Dear Arts Sector, thank you.

Until last summer, I was leading a double work life. Despite being perhaps best known now for my work in presenting mindfulness in fresh modern ways, the majority of my time was actually spent working in the arts.

From 2008 until summer 2015, I worked in a range of roles all to do with innovation in the arts sector, which invariably meant working with arts organisations on how they might do more interesting things with digital technology. Major organisations and projects I worked on included Mission Models Money, the Edinburgh Festivals, Culture Hack Scotland, Sync & the Digital R&D Fund for the Arts.

It was during this time that, having spent so much of my career helping other people make stuff, I wanted to make my own. And it made most sense to design and publish products in another area I had special expertise in — 21st century mindfulness. The success of my first product buddhify and the fact that my specialism as an arts-sector digital innovation policy guy was becoming increasingly perceived as a luxury good meant that after completing my work on the Digital R&D Fund for the Arts last summer I put a stop to my work in the arts and culture. Therefore 2016 will be the first year which I am a full time mindfulness product design guy, heading up a tiny creative studio whose products include buddhify, Cards for Mindfulness, Sleepfulness (launching in February) and two new products due this summer. Do please feel free to snigger at my ridiculous sounding job.

To further seal my new full-time life as ‘Modern Mindfulness Guy’, my first (and actually very good) book This Is Happening is published on Thursday. Therefore while Thursday will be a happy day, it will also be a sad one since, for me, it symbolises the end of my life working in the arts. For the foreseeable at least.

I put a lot of myself into the various ‘innovation in the arts’ programmes that I worked on. There were many times of success, joy and delight and at least three times where I was brought to tears of frustration and hopelessness. But I guess that’s what working on the edge is like.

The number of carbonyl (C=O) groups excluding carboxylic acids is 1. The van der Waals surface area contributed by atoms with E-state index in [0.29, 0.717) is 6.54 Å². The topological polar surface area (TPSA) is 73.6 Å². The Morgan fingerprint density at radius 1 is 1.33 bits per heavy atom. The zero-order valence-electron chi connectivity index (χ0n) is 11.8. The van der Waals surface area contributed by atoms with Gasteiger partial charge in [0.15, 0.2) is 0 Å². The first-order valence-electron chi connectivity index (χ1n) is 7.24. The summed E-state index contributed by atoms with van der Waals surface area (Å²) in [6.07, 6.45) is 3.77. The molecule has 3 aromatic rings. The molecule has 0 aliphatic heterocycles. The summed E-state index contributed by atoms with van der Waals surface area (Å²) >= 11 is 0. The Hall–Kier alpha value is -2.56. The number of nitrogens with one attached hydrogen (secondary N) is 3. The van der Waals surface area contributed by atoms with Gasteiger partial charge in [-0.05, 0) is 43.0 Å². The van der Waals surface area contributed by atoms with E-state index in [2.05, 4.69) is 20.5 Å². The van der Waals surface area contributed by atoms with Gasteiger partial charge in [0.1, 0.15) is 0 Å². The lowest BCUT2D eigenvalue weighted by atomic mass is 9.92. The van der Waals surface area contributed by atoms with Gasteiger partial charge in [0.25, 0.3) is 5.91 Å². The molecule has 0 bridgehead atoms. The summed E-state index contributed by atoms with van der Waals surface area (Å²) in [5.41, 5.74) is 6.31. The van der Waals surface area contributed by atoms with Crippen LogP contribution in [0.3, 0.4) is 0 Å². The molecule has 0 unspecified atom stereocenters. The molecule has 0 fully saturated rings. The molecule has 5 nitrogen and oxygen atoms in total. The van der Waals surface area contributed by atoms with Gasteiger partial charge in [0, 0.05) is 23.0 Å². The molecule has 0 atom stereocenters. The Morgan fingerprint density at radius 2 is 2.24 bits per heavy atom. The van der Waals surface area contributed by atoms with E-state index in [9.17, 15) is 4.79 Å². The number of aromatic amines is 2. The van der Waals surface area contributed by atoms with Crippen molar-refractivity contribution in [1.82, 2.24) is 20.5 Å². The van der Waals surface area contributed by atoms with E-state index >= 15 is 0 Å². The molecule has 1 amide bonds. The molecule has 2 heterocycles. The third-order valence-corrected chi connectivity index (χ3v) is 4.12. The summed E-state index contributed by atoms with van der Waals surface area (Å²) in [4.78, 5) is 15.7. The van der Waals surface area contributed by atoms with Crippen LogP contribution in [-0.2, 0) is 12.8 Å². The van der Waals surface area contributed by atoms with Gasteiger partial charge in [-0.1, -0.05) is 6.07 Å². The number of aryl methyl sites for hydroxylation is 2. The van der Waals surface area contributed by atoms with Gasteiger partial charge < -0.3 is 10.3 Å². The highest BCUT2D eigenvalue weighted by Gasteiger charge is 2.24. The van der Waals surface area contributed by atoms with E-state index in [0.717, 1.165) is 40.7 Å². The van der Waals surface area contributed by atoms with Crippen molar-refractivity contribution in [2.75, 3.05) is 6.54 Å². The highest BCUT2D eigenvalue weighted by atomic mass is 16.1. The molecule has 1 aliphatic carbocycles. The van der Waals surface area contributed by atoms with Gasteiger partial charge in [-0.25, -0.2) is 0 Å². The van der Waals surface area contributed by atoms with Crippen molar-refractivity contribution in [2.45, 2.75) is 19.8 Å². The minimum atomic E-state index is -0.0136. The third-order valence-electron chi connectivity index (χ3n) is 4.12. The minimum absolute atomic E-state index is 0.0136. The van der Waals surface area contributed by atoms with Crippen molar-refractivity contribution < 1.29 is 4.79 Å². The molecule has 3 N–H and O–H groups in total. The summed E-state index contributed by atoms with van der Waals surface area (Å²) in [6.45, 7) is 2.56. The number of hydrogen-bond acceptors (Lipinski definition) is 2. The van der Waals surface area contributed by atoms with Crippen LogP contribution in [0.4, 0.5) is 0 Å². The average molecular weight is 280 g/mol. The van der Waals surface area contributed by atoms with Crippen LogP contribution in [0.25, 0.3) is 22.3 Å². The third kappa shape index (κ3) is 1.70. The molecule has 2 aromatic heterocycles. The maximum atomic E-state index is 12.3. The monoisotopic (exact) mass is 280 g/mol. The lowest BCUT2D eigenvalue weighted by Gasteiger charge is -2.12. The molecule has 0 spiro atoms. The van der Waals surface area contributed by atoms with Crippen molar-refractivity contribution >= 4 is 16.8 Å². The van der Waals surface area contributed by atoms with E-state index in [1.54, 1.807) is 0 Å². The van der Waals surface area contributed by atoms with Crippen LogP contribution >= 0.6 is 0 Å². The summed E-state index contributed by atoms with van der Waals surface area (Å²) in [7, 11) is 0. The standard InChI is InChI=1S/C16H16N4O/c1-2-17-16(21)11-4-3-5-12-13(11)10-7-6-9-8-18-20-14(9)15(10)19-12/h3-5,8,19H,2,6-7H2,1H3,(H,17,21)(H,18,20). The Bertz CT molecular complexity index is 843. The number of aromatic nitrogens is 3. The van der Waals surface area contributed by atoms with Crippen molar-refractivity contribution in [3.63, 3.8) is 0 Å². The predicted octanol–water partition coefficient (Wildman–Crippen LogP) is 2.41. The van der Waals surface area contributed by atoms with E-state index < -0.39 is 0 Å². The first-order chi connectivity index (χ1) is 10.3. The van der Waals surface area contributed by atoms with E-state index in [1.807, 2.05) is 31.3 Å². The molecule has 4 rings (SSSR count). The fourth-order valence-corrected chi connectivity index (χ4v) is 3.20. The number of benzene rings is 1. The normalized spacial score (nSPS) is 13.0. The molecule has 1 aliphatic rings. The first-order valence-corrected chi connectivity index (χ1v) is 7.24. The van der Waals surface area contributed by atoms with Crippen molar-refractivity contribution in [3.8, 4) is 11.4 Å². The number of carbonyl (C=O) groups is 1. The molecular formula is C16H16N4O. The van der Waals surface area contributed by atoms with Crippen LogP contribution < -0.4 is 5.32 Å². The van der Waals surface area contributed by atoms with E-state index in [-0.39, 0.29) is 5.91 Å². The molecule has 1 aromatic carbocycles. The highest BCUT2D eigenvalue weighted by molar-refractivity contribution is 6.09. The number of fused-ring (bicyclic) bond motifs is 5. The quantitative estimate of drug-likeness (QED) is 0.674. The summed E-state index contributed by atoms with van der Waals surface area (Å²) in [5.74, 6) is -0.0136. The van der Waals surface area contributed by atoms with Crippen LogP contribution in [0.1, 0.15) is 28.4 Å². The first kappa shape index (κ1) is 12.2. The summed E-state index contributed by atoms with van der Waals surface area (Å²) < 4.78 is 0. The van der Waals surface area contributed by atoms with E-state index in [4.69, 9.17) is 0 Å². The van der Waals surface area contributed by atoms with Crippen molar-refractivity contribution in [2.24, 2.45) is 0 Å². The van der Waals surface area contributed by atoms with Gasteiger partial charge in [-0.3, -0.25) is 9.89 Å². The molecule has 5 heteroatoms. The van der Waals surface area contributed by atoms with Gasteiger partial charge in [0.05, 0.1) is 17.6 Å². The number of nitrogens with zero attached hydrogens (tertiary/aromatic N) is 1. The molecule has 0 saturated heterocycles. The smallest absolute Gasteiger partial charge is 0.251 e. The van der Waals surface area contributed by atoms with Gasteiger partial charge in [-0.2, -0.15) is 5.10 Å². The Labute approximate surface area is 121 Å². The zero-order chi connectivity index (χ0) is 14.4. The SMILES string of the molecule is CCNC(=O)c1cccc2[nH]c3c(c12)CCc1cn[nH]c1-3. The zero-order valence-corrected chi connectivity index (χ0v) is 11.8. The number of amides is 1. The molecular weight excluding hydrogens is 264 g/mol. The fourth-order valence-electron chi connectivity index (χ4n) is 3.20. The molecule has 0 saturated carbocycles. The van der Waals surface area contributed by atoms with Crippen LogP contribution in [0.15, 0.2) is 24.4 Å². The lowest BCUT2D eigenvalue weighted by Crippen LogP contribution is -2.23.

I’m sure you’ll be glad to hear that I’ll spare you a 10,000 word screed on what I’ve learnt works and doesn’t work when it comes to embedding digital tools and digital thinking into arts and culture organisations. I’ve written similar in the past and they are rarely read, even by those who paid for me to write them. One inevitable regret having left working one this thing called ‘innovation’ in this thing we call ‘the arts sector’ is that my and others’ work there in the last five years, while brilliant in parts, perhaps hasn’t had as fundamental a change as we might have hoped. To assuage my feelings of a job only half-done, I therefore originally planned to write this post as a final parting listicle filled with my hard-earned thoughts on the five things that leaders of arts organisations, funders and infrastructure bodies should do to avoid furthering their slide into the crisis of relevance. I’d even written them out. But then I let that idea go. I’ve had my time and if they didn’t listen then while I had their ear then why would they listen now?

So instead I’d just like to say thank you. When I first started working in the arts, I was entirely new to the sector. In the eight or so years that followed I fell in love with a beautiful and flawed system which filled me up with both professional and personal delight.

Thank you to everyone who I had the great pleasure to work with all across the UK and beyond. You were and are kind and patient and brilliant and determined.

While I could name dozens of people who helped make my time in the arts so memorable, I’d like to thank three people in particular who for me exemplify the perfect combination of passion, intelligence, dedication and humanness. Clare Cooper, Roanne Dods and Faith Liddell have been the best colleagues, mentors and friends I could have had and I owe them so much. You taught me when to start, how to keep going and when it’s time to stop.

With my ongoing role as a trustee of the British Council, I will have the occasional involvement with some arts/digital work but other than that, this is me signing out for now. The wise do warn us to never say never and so I shan’t do that. But today, it is the world of modern mindfulness where my talents are best deployed and appreciated. If I have as much fun in this new world as I did in the old then that will be a very good thing indeed.

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